Dealing with emotions is not always easy. Do you recognize this? Your partner, colleague, or girlfriend says something to you in a certain way and that comes in wrong. The rejection you experienced as a child is affected. It hurts. Your breathing speeds up, a kind of blurring appears before your eyes, the adrenaline starts to flow and you feel the anger rising. Then you get angry or upset. Mental health is important.
In your life, you are not only dealing with your own emotions, but also with the emotions of others. If you can handle those emotions well, we call it emotional intelligence (EQ). This term was first used by Daniel Goleman and is now widely researched. The good news is that you can become more emotionally intelligent! Some characteristics of people with high EQ are:
- Can read emotions on the face of others
- Understand what certain emotions mean
- Can deal better with their own emotions and those of others
So emotional intelligence is not optimism, happiness, calmness, motivation, or kindness in general. It is much more specific the ability to recognize a wide spectrum of emotions in yourself and others. Sometimes though you need to bring it back to yourself and realize that you are the one that is feeling emotional. Perhaps you have recently had trouble at work and you have felt victimized or punished for something that wasn’t your fault. Perhaps you are having personal issues and feel as if the relationship has run its course; perhaps there are grounds for divorce and you wish to move on with your life. It is possible but accepting the emotions is the beginning.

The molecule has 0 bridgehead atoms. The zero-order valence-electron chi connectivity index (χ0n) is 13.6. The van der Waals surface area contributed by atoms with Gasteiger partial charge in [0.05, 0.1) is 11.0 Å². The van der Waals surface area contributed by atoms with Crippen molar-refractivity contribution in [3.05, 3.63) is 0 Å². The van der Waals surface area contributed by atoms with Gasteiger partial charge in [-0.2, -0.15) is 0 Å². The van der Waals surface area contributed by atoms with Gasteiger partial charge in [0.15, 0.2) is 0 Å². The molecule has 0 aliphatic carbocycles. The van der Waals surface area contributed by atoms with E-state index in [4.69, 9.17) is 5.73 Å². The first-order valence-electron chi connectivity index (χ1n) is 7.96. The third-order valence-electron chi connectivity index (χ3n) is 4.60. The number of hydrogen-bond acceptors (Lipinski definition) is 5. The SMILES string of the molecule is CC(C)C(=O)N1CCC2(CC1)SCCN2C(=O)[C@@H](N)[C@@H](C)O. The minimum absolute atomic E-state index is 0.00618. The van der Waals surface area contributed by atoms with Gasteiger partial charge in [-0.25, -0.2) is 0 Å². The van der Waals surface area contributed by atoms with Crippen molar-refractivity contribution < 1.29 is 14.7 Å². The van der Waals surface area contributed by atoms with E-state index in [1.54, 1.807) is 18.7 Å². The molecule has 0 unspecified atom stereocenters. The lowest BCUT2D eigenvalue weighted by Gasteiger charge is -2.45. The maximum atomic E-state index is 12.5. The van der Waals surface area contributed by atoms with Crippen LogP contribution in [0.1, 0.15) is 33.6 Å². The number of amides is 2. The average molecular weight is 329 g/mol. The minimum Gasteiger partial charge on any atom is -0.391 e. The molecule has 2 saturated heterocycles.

Here are some techniques to assist you on your journey:
- Don’t shy away from feelings: This is probably the most important skill you can learn to get better with emotions. Do not try to avoid your emotions, but approach them in an inquiring way. That makes the emotions less scary and it ensures that you can learn something from your emotions.
- Don’t be too quick to judge your feelings: Many people tend to judge their feelings. You cannot influence what feeling you have, but you can influence how you deal with it.
- See if you can find connections between your feelings and your thoughts: The starting point of cognitive therapy is that your beliefs create feelings. Once you can look at feelings from a distance, you can ask yourself, “Why am I so afraid of this now?” or “What exactly makes me so anxious in this situation?”
- Pay attention to your body: In the theory of feeling, we have already seen that feelings are also partly physical. That is why it is worth paying attention to your body if you want to get to know your feelings better. Do you feel tension mainly in your stomach? Or does it rise in your chest? These kinds of things can give you more insight into your own emotions, but also the emotions of others.
- Keep track of your emotional state: Mappiness Is a useful tool for mapping your emotional state. Especially for people with a busy schedule, it is helpful to be forced to think about their emotional state. An app like Mappiness is very suitable for this, but a notebook can also work wonders.
Photo: Unsplash and collaboration